Crowdfunder_TitleIVGuide_Infographic_rev2

 

While Title III was passed by SEC today, there is a 90 day period for comments, possible changes, and the regular delay period once the rules are published in the Federal Register. Therefore, Title III should be effective in February 2016.

At least its something

While these are certainly exciting advancements in crowdinvesting, I remain bearish on what the future holds as the laws stand today. If state registration is reformed and becomes easier, Regulations A+ Offerings may become more prominent; although maybe the hype around them will lead to a surge of Regulation A+ ‘s. Otherwise, these offerings may be too costly for most startups seeking early funding. While it is a start, some speculate companies will not even bother with Title III and IV avenues of capital raising because they will be too costly.

Crowdfunding avenues such as Kickstarter have seen companies regularly raise millions and some even reach in the tens-of-millions of dollar. Companies and individuals don’t even need a final product to raise money through crowdfunding let alone file arduous amounts of paper work with the Commission. Due to the low costs of raising capital this way, many startups and even later stage companies may elect to take the 8-10% Kickstarter fee to avoid Regulation A+ requirements. They will also retain full ownership of the company; another benefit crowdfunding has over crowdinvesting.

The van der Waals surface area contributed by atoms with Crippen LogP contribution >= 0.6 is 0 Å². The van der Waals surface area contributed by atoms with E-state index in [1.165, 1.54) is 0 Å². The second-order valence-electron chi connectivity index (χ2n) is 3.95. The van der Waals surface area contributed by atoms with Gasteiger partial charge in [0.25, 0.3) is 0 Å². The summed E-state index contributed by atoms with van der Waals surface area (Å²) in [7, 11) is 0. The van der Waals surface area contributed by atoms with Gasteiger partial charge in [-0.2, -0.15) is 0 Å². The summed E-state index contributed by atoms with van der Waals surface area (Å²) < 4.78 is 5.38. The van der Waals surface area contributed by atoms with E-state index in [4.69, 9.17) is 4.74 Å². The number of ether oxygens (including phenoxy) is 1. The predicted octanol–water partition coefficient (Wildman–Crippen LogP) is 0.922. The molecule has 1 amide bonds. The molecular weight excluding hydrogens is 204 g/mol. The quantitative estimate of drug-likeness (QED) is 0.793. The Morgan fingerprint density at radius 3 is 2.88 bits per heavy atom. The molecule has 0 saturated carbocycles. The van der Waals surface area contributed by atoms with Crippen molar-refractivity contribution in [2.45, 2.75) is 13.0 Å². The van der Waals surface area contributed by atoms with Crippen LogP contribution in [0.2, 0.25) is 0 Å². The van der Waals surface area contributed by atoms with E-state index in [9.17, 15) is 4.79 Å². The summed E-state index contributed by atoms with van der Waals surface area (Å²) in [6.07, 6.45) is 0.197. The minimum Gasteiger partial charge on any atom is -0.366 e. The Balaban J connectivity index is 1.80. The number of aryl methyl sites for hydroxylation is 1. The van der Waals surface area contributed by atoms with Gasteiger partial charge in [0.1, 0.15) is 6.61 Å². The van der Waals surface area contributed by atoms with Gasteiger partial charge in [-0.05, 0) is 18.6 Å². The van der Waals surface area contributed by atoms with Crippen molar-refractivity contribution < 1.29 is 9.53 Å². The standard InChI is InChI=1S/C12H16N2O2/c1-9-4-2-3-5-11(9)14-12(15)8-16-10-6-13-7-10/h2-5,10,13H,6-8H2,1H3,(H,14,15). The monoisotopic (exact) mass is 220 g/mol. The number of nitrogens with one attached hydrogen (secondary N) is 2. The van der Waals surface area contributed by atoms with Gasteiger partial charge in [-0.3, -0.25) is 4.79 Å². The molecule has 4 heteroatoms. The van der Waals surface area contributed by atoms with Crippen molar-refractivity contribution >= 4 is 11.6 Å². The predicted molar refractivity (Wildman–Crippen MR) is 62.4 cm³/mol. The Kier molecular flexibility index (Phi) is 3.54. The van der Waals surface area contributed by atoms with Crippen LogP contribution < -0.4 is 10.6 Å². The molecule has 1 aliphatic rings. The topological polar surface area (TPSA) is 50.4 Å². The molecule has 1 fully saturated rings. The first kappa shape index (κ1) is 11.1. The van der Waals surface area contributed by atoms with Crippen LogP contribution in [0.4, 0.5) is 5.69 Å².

A better, but not ideal, world

I don’t think the concept of an accredited investor will go away; it is so ingrained in legislation and the zeitgeist of regulators it may be here to stay for a long time. However, I propose a means of allowing someone who does not meet the capital requirements to earn the title of accredited investor. Anyone should be able to obtain the credit necessary to prove they are financially literate. There should be a system in which anyone can learn the necessary information assumed in the concept of accredited investor. And I think we already have the means to do so.

MOOC’s, or Massively Open Online Courses are, as the name implies, open courses anyone with an internet connection can take. Other educational platforms like Khan Academy exist which gamify learning but are complete with problem-sets, quizzes, and exams, similar to MOOC’s. There should be an online course run by the SEC which allows anyone to become an accredited investor. The SEC can work with MOOC providers, such as Yale University, and integrate the necessary courses such as Robert Shiller’s excellent Financial Markets. Khan Academy too already has a massive amount of content that includes Microeconomics, Macroeconomics, and Finance and Capital Markets. All of which are open, free, and available for the SEC to use.